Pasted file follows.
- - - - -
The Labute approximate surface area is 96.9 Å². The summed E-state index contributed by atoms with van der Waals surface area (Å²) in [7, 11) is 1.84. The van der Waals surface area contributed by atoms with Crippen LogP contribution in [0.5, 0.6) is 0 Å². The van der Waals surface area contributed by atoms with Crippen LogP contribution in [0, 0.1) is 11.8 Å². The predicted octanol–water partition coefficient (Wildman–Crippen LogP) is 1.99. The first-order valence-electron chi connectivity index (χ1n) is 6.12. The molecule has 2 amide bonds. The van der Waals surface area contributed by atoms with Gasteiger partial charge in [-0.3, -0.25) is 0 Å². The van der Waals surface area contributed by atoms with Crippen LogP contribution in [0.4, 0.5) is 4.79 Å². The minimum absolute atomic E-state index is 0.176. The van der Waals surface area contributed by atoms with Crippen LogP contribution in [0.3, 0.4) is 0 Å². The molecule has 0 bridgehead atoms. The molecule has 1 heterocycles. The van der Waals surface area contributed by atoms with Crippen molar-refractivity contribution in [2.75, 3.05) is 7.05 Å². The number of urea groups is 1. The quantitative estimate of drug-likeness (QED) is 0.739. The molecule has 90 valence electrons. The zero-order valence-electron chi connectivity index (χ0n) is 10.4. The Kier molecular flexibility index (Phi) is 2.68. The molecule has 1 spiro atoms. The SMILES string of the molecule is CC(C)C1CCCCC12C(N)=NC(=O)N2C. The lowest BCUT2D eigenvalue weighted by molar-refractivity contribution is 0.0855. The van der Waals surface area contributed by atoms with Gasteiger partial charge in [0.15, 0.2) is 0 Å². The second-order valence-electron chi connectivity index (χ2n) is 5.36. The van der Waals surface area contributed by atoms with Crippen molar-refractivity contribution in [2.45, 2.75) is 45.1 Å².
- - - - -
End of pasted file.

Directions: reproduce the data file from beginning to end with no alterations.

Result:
The Labute approximate surface area is 96.9 Å². The summed E-state index contributed by atoms with van der Waals surface area (Å²) in [7, 11) is 1.84. The van der Waals surface area contributed by atoms with Crippen LogP contribution in [0.5, 0.6) is 0 Å². The van der Waals surface area contributed by atoms with Crippen LogP contribution in [0, 0.1) is 11.8 Å². The predicted octanol–water partition coefficient (Wildman–Crippen LogP) is 1.99. The first-order valence-electron chi connectivity index (χ1n) is 6.12. The molecule has 2 amide bonds. The van der Waals surface area contributed by atoms with Gasteiger partial charge in [-0.3, -0.25) is 0 Å². The van der Waals surface area contributed by atoms with Crippen LogP contribution in [0.4, 0.5) is 4.79 Å². The minimum absolute atomic E-state index is 0.176. The van der Waals surface area contributed by atoms with Crippen LogP contribution in [0.3, 0.4) is 0 Å². The molecule has 0 bridgehead atoms. The molecule has 1 heterocycles. The van der Waals surface area contributed by atoms with Crippen molar-refractivity contribution in [2.75, 3.05) is 7.05 Å². The number of urea groups is 1. The quantitative estimate of drug-likeness (QED) is 0.739. The molecule has 90 valence electrons. The zero-order valence-electron chi connectivity index (χ0n) is 10.4. The Kier molecular flexibility index (Phi) is 2.68. The molecule has 1 spiro atoms. The SMILES string of the molecule is CC(C)C1CCCCC12C(N)=NC(=O)N2C. The lowest BCUT2D eigenvalue weighted by molar-refractivity contribution is 0.0855. The van der Waals surface area contributed by atoms with Gasteiger partial charge in [0.15, 0.2) is 0 Å². The second-order valence-electron chi connectivity index (χ2n) is 5.36. The van der Waals surface area contributed by atoms with Crippen molar-refractivity contribution in [2.45, 2.75) is 45.1 Å².